Death, due to its prominent place in human culture, is imagined as a personified force known as the Grim Reaper. In some mythologies, the Grim Reaper causes the victim's death by coming to collect that person. In turn, people in some stories try to hold on to life by avoiding Death's visit, or by fending Death off with bribery or tricks. Other beliefs hold that the Spectre of Death is only a psychopomp, serving to sever the last ties between the soul and the body, to guide the deceased to the afterlife, without having any control over when or how the victim dies. Death is most personified in male form, although in certain cultures Death is perceived as female. Mot was personified to Canaanites as a god of death, he was considered a son of the king of El. His contest with the storm god Baʿal forms part of the myth cycle discovered in the 1920s in the ruins of Ugarit. Lacunae obscure some of the details, but Mot consumes Baʿal before being split open and mutilated by that god's sister, the warrior'Anat.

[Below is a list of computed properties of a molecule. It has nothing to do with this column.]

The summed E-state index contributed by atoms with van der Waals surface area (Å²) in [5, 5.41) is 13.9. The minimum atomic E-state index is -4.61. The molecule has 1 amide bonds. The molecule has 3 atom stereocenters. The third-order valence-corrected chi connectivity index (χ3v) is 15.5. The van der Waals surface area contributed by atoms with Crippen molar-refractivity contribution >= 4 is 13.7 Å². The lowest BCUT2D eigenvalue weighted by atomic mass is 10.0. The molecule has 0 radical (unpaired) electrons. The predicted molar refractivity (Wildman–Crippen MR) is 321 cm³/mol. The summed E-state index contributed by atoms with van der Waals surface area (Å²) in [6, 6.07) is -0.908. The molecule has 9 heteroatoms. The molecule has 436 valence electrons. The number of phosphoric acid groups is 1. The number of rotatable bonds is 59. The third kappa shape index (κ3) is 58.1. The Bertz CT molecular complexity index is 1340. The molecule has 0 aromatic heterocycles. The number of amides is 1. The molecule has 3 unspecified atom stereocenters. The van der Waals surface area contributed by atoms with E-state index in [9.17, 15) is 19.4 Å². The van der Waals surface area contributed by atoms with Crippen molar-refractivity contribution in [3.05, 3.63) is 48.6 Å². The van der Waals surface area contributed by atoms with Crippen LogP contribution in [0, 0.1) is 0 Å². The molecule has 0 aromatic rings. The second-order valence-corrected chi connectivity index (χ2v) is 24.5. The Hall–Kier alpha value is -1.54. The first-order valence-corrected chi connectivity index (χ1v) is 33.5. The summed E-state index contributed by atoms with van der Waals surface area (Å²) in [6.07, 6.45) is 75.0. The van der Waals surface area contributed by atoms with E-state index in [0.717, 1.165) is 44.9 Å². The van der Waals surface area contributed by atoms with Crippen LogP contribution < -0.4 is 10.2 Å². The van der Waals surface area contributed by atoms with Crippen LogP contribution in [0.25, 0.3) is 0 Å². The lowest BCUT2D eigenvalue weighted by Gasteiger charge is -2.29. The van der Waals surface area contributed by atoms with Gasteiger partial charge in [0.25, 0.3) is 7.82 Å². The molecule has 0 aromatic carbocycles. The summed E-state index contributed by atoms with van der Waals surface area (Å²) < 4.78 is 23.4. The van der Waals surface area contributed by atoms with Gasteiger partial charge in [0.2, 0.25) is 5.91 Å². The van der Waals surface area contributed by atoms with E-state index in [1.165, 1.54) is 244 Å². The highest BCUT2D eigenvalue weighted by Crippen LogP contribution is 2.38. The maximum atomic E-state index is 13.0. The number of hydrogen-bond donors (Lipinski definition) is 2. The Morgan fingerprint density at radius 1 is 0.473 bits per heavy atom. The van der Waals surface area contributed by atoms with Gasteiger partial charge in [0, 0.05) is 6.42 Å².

After a time, both gods are restored and resume battle before the sun goddess Shapash prompts a truce by warning Mot that, if forced to, El would intervene on Baʿal's behalf. The Phoenicians worshipped death under the name Mot and a version of Mot became Maweth, the devil or angel of death in Judaism. In Ancient Greek religion and Greek mythology, death is one of the children of Nyx. Like her, he is portrayed directly, he sometimes appears in art as a bearded and winged man, less as a winged and beardless youth. He has a twin, the god of sleep. Together and Hypnos represent a gentle death. Thanatos, led by Hermes psychopompos, takes the shade of the deceased to the near shore of the river Styx, whence the boatman Charon, on payment of a small fee, conveys the shade to Hades, the realm of the dead. Homer's Iliad 16.681, the Euphronios Krater's depiction of the same episode, have Apollo instruct the removal of the heroic, semi-divine Sarpedon's body from the battlefield by Hypnos and Thanatos, conveyed thence to his homeland for proper funeral rites.